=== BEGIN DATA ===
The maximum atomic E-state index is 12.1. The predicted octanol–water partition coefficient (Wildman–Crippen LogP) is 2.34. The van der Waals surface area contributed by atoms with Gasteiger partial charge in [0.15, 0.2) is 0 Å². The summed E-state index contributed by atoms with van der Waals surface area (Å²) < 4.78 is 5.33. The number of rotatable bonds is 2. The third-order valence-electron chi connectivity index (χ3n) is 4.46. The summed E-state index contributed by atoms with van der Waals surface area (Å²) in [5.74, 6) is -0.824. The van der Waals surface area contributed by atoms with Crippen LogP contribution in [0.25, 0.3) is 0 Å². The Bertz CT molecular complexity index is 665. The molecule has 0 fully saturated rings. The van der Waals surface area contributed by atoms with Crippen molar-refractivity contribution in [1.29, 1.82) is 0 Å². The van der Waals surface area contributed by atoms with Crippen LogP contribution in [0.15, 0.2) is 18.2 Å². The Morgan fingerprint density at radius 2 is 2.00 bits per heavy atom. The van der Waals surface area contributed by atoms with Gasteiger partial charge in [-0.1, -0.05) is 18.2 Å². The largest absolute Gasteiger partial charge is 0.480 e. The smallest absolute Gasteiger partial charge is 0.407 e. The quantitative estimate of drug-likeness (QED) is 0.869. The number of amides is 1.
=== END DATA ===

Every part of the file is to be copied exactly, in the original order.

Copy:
The maximum atomic E-state index is 12.1. The predicted octanol–water partition coefficient (Wildman–Crippen LogP) is 2.34. The van der Waals surface area contributed by atoms with Gasteiger partial charge in [0.15, 0.2) is 0 Å². The summed E-state index contributed by atoms with van der Waals surface area (Å²) < 4.78 is 5.33. The number of rotatable bonds is 2. The third-order valence-electron chi connectivity index (χ3n) is 4.46. The summed E-state index contributed by atoms with van der Waals surface area (Å²) in [5.74, 6) is -0.824. The van der Waals surface area contributed by atoms with Crippen LogP contribution in [0.25, 0.3) is 0 Å². The Bertz CT molecular complexity index is 665. The molecule has 0 fully saturated rings. The van der Waals surface area contributed by atoms with Crippen molar-refractivity contribution in [1.29, 1.82) is 0 Å². The van der Waals surface area contributed by atoms with Crippen LogP contribution in [0.15, 0.2) is 18.2 Å². The Morgan fingerprint density at radius 2 is 2.00 bits per heavy atom. The van der Waals surface area contributed by atoms with Gasteiger partial charge in [-0.1, -0.05) is 18.2 Å². The largest absolute Gasteiger partial charge is 0.480 e. The smallest absolute Gasteiger partial charge is 0.407 e. The quantitative estimate of drug-likeness (QED) is 0.869. The number of amides is 1.